Here’s a few bite-sized Photoshop tips that will help your daily post-processing.

Tip 1: Check your image’s profile

If you’re not sure what color space an image is in, use the “Show” arrow at the bottom of the window.

It’s a little black arrow – just click on it and choose “Document Profile” from the list of options.

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This screenshot is taken in CS5 – the options are a little different in other versions.

Then, it will show you the color space of your file:

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Once you do this, it should remain that way forever, until you change it again.

Note: Your Info Palette also shows the document profile. If it’s not there, choose “Palette Options” from the palette menu to turn it on. Easy!


Tip 2: A 100% crop

Sometimes we want to post a close-up section of one of our photos on a forum, so that people can analyze the sharpness, or the noise, or some pixel-related problem. This is referred to as a “100% crop”.

Here are two ways of doing this in Photoshop:

1. No particular size

(a) Zoom in to 100%

(b) Use the Hand Tool to view the intended part of the image

(c) Choose your Crop Tool, and press the “Clear” button to remove any values in the Options Bar

(d) Crop a section and save it. Easy!

2. A specific size

If there’s a size requirement for your forum or site, you’ll need this method. For example, I use 380px wide images on this page.

(a) Choose your rectangular Marquee Tool (M)

(b) Choose “Fixed Size” as the Style in the Options Bar

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(c) Enter your desired dimensions (I’ve chosen 380×200 pixels)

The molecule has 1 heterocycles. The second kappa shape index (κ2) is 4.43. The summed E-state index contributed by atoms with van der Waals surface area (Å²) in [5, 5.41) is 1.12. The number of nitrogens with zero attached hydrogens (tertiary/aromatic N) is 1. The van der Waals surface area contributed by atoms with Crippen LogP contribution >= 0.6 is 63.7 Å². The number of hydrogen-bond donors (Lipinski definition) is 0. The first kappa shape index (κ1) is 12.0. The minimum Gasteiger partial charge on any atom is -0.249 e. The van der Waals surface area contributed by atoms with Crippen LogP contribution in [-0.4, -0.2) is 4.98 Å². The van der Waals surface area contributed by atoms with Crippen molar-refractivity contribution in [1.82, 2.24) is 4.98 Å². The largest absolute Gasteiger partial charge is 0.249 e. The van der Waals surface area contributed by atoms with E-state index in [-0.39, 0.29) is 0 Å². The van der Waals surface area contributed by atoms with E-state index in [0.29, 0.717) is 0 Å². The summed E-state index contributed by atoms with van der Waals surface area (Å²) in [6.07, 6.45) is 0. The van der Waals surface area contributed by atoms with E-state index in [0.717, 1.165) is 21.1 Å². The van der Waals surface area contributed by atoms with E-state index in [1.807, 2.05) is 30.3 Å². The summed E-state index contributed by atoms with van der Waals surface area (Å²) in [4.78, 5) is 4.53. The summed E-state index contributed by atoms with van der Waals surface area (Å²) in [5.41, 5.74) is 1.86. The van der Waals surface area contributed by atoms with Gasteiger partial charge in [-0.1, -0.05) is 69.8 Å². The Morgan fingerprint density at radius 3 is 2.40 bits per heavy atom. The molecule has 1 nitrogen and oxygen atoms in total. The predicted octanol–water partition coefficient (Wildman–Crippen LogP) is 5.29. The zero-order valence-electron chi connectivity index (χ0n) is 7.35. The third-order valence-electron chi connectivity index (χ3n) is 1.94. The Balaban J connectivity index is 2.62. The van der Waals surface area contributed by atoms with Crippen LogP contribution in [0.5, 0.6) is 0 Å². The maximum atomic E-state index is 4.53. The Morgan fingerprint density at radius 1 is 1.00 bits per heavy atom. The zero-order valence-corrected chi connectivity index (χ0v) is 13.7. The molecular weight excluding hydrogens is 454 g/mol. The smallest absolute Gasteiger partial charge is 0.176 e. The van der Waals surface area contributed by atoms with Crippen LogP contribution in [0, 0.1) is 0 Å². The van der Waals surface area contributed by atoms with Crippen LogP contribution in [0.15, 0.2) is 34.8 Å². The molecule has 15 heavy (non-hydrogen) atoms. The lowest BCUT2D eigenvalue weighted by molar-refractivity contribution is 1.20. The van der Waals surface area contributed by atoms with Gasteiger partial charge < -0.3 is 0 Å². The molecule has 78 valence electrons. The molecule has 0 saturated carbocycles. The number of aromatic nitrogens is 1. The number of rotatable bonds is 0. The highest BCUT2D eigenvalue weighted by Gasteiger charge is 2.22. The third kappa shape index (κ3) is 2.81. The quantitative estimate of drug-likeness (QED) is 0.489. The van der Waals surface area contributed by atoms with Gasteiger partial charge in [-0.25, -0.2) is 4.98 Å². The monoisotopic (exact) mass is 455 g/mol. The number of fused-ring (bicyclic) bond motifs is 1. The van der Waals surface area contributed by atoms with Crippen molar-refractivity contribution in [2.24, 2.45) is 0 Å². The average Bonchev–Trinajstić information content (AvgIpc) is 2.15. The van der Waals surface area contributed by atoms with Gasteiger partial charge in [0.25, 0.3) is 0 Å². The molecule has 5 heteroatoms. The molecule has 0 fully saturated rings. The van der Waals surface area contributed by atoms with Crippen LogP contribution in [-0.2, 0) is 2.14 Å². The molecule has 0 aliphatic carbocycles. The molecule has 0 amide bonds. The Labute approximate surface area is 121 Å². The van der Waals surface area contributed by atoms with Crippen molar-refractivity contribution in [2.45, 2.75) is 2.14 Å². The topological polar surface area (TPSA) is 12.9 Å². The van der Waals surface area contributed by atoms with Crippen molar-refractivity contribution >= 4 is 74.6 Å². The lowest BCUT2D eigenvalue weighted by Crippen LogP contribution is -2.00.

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(d) Click once in the middle of your image to draw the marquee

(e) Click in the middle of the marquee and drag it to the desired spot

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(f) Choose “Crop” from the Image menu

(g) Save your file!

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Tip 3: About the Hue slider

The various units of adjustment in Photoshop must seem odd to a new user. Some sliders go from 0-100%, others from 0-255, etc.

The Hue slider in the Hue/Saturation dialog is unique, because it ranges from -180 to +180. Strange? Well, try this: 180+180=360. Yep, that’s right – three hundred and sixty degrees in a circle.

Hue is circular. It begins where it ends. Take a look:

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Try it yourself. Open this wheel in Photoshop, then open Hue/Saturation. Start with the Hue slider at -180, and you’ll see that Cyan is on the left. Now steadily move the slider all the way across, and watch what happens – the Cyan does one complete rotation and ends up on the left again!

 


Tip 4: Taking color-managed screenshots (PC)

Depending on your monitor, your screenshots can look vastly different from the images they’re meant to capture. This is because screenshots are captured in your monitor’s color space, not the image’s.

However, the solution is simple.

1. Capture your screenshot

Press your Print Screen button.

2. Make a new blank document

screenshot

Photoshop recognizes the image on the clipboard (A), and automatically sets the document at the correct dimensions.

Make sure you can see the Advanced options (B).

By default, the Color Profile (C) will be a standard image profile.

Change it to your monitor profile (D).

Press Ok.

3. Paste your screenshot

Ctrl V.

4. Convert to sRGB

Edit > Convert to profile, and convert the screenshot to sRGB, ready for posting on the web.